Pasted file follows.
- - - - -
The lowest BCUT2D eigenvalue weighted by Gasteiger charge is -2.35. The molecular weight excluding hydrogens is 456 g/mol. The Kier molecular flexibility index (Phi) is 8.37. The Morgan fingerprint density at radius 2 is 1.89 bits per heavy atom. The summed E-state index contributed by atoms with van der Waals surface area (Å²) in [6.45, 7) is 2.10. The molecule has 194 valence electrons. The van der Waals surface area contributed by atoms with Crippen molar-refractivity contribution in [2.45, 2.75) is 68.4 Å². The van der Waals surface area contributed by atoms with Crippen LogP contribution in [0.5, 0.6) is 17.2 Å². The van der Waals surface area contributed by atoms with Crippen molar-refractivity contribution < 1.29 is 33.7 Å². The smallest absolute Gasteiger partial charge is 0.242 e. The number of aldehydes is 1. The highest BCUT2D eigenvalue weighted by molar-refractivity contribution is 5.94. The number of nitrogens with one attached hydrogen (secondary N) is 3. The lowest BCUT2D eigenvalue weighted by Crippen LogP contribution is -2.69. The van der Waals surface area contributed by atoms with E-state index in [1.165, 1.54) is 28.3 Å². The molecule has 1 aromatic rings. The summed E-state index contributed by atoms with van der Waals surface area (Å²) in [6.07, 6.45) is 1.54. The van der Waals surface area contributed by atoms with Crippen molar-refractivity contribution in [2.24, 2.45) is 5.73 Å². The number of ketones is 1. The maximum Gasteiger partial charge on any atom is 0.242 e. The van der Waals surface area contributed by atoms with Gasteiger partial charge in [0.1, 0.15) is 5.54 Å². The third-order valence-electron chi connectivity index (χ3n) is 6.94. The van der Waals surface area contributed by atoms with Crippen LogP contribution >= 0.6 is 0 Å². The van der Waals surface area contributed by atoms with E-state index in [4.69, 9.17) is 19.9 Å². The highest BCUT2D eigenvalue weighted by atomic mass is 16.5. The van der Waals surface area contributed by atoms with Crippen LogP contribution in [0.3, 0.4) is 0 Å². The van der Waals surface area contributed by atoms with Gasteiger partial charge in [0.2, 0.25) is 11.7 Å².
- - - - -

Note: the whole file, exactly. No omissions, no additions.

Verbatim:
The lowest BCUT2D eigenvalue weighted by Gasteiger charge is -2.35. The molecular weight excluding hydrogens is 456 g/mol. The Kier molecular flexibility index (Phi) is 8.37. The Morgan fingerprint density at radius 2 is 1.89 bits per heavy atom. The summed E-state index contributed by atoms with van der Waals surface area (Å²) in [6.45, 7) is 2.10. The molecule has 194 valence electrons. The van der Waals surface area contributed by atoms with Crippen molar-refractivity contribution in [2.45, 2.75) is 68.4 Å². The van der Waals surface area contributed by atoms with Crippen LogP contribution in [0.5, 0.6) is 17.2 Å². The van der Waals surface area contributed by atoms with Crippen molar-refractivity contribution < 1.29 is 33.7 Å². The smallest absolute Gasteiger partial charge is 0.242 e. The number of aldehydes is 1. The highest BCUT2D eigenvalue weighted by molar-refractivity contribution is 5.94. The number of nitrogens with one attached hydrogen (secondary N) is 3. The lowest BCUT2D eigenvalue weighted by Crippen LogP contribution is -2.69. The van der Waals surface area contributed by atoms with E-state index in [1.165, 1.54) is 28.3 Å². The molecule has 1 aromatic rings. The summed E-state index contributed by atoms with van der Waals surface area (Å²) in [6.07, 6.45) is 1.54. The van der Waals surface area contributed by atoms with Crippen molar-refractivity contribution in [2.24, 2.45) is 5.73 Å². The number of ketones is 1. The maximum Gasteiger partial charge on any atom is 0.242 e. The van der Waals surface area contributed by atoms with Gasteiger partial charge in [0.1, 0.15) is 5.54 Å². The third-order valence-electron chi connectivity index (χ3n) is 6.94. The van der Waals surface area contributed by atoms with Crippen LogP contribution >= 0.6 is 0 Å². The van der Waals surface area contributed by atoms with E-state index in [4.69, 9.17) is 19.9 Å². The highest BCUT2D eigenvalue weighted by atomic mass is 16.5. The van der Waals surface area contributed by atoms with Crippen LogP contribution in [0.3, 0.4) is 0 Å². The van der Waals surface area contributed by atoms with Gasteiger partial charge in [0.2, 0.25) is 11.7 Å².